Between September and the end of February 2017 I spent 10 weeks at Standing Rock most of it in the Oceti Sakowin and Vortex/Rosebud camps working to document the direct action campaign to halt the Dakota Access Pipeline. (Many thanks to Ryan Anderson, April Goltz, Josie Thundershield, Riley Red Horse, Sherman, Robby Romero, Leatha Liberty, Scott Wilson, Todd Muchow, & Caitlin Kleibor)
The resistance camps at Standing Rock were unprecedented, and produced the largest gathering of tribes in US history. It was the first time in more than 140 years that all seven bands of the Lakota were in the same place at the same time.
While the tenacity and prayerful resistance of Oceti Sakowin was powerful to witness, so was the militarized response to each succeeding action. By December the arrival of thousands of veterans forced the Obama Administration to deny the pipeline permits to cross the Missouri River. But, those acts proved too late and too little. Within his first week in office, Trump reversed the denial and resurrected both the Dakota Access Pipeline and the Keystone XL pipeline.
The two stories of Water Protectors 1500 miles apart remained in synch. On February 23, 2017 the camps at Standing Rock were forcibly evicted, while just two days before, on Feb 21, 2017 a Federal court in California issued an important decision about the Klamath and the Trinity Rivers.
Events at both places shine a light on an emerging indigenous leadership and they pose tough questions: How will we survive on this planet? Who has a viable vision? Who can provide leadership at this moment in our history?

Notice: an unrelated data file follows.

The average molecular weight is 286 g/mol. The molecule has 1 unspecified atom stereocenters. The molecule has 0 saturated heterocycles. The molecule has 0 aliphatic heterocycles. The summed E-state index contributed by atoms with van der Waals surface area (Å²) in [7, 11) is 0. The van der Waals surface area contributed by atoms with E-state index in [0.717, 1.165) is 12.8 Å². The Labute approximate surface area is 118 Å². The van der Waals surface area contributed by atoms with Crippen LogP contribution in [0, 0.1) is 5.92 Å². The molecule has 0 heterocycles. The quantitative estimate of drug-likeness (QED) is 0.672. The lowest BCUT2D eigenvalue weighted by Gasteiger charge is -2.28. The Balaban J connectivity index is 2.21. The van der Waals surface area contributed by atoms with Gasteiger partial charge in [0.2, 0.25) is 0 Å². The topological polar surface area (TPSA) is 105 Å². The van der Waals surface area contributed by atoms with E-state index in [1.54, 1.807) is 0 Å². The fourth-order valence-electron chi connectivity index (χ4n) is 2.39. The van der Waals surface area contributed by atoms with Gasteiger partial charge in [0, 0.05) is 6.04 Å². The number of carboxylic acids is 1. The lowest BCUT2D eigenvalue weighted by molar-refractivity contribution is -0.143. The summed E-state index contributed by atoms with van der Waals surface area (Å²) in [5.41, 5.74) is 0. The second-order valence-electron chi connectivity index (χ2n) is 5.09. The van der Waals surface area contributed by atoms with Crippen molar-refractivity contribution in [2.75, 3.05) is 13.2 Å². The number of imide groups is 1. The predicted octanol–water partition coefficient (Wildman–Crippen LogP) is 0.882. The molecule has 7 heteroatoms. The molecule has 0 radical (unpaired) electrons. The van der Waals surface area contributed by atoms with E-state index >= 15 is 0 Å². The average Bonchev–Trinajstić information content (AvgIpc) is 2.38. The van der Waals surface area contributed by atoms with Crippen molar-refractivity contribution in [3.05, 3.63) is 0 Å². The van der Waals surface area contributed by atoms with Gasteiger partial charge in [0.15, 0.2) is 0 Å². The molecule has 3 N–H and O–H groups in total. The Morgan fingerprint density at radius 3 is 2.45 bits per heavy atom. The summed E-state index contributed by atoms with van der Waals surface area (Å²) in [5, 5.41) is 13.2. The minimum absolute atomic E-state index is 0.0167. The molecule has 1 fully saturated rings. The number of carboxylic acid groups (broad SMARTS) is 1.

During the last days of the Oceti Sakowin Camp we experienced the emotions of reuniting with people we had grown close to, the arrival of hundreds of heavily armed troops, and the destruction of the camps.
But, the end of the camps will not mean the end of the fight over the Dakota Access Pipeline. And, in California, even with huge rain storms, and positive judicial rulings, the salmon are still on the brink of extinction with only1% of the historic run returning this year to the Klamath River.
So, we need your assistance to complete this film quickly and spread these stories.
Thanks to your help, we've already produced twenty video and written reports for Media Bridge Dispatch.com. Tens of thousands of people have watched these reports.
Take a look at our reel for the documentary about Water Protectors at Standing Rock, and in California along the Klamath River:
Please help support the GoFundMe campaign. And please contact us with any comments or ideas. Thanks for helping!
A surprise $500 donation just yesterday for the "Two Rivers" film encourages me to reach out this mid-summer day.
Unfortunately, so too does dire news on the Klamath River: for the first time ever, the Klamath River tribes, the Yurok, Karuk and Hoopa will not have a commercial salmon fishing season in 2017. Even their subsistence fishing limit will be far lower than one salmon per tribal member. This is because drought, global warming, dams and diversions have sent the return rate of spawning adult salmon to a predicted record low of only 11,000 as compared with nearly 100,000 just a few years ago.
A study just released by UC Davis scientists predicts that 52% of California's salmon and trout species will go extinct if the pace of water diversions and global warming do not slow down. *